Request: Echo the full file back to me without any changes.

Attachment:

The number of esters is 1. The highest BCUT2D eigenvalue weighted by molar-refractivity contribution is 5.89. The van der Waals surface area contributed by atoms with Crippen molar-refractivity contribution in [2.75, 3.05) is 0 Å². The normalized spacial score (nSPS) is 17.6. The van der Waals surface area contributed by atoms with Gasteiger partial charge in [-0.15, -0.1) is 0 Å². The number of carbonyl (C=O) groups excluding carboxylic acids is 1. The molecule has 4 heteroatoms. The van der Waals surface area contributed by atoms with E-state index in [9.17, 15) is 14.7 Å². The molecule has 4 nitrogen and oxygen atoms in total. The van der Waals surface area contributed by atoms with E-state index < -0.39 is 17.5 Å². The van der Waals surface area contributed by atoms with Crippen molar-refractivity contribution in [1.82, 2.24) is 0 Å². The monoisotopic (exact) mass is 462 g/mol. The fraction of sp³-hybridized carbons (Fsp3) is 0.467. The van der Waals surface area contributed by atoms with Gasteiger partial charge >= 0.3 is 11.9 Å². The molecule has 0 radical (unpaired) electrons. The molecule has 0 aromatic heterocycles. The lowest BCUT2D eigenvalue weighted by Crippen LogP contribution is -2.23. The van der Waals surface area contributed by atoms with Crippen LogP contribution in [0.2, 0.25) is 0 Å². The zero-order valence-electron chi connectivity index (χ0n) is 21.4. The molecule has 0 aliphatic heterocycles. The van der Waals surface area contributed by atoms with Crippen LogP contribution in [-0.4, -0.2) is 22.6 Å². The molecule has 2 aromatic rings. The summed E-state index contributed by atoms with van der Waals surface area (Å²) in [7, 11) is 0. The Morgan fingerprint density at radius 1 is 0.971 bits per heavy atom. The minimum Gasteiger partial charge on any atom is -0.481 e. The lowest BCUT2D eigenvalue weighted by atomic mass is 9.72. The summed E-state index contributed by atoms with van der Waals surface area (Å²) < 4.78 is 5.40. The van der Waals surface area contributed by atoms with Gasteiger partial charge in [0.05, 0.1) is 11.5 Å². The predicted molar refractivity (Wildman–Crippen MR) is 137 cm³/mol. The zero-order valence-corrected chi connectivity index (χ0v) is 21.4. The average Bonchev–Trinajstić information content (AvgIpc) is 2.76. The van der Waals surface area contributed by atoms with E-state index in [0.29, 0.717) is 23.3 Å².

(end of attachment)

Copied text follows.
The number of esters is 1. The highest BCUT2D eigenvalue weighted by molar-refractivity contribution is 5.89. The van der Waals surface area contributed by atoms with Crippen molar-refractivity contribution in [2.75, 3.05) is 0 Å². The normalized spacial score (nSPS) is 17.6. The van der Waals surface area contributed by atoms with Gasteiger partial charge in [-0.15, -0.1) is 0 Å². The number of carbonyl (C=O) groups excluding carboxylic acids is 1. The molecule has 4 heteroatoms. The van der Waals surface area contributed by atoms with E-state index in [9.17, 15) is 14.7 Å². The molecule has 4 nitrogen and oxygen atoms in total. The van der Waals surface area contributed by atoms with E-state index < -0.39 is 17.5 Å². The van der Waals surface area contributed by atoms with Crippen molar-refractivity contribution in [1.82, 2.24) is 0 Å². The monoisotopic (exact) mass is 462 g/mol. The fraction of sp³-hybridized carbons (Fsp3) is 0.467. The van der Waals surface area contributed by atoms with Gasteiger partial charge >= 0.3 is 11.9 Å². The molecule has 0 radical (unpaired) electrons. The molecule has 0 aromatic heterocycles. The lowest BCUT2D eigenvalue weighted by Crippen LogP contribution is -2.23. The van der Waals surface area contributed by atoms with Crippen LogP contribution in [0.2, 0.25) is 0 Å². The zero-order valence-electron chi connectivity index (χ0n) is 21.4. The molecule has 0 aliphatic heterocycles. The van der Waals surface area contributed by atoms with Crippen LogP contribution in [-0.4, -0.2) is 22.6 Å². The molecule has 2 aromatic rings. The summed E-state index contributed by atoms with van der Waals surface area (Å²) in [7, 11) is 0. The Morgan fingerprint density at radius 1 is 0.971 bits per heavy atom. The minimum Gasteiger partial charge on any atom is -0.481 e. The lowest BCUT2D eigenvalue weighted by atomic mass is 9.72. The summed E-state index contributed by atoms with van der Waals surface area (Å²) < 4.78 is 5.40. The van der Waals surface area contributed by atoms with Gasteiger partial charge in [0.05, 0.1) is 11.5 Å². The predicted molar refractivity (Wildman–Crippen MR) is 137 cm³/mol. The zero-order valence-corrected chi connectivity index (χ0v) is 21.4. The average Bonchev–Trinajstić information content (AvgIpc) is 2.76. The van der Waals surface area contributed by atoms with E-state index in [0.29, 0.717) is 23.3 Å².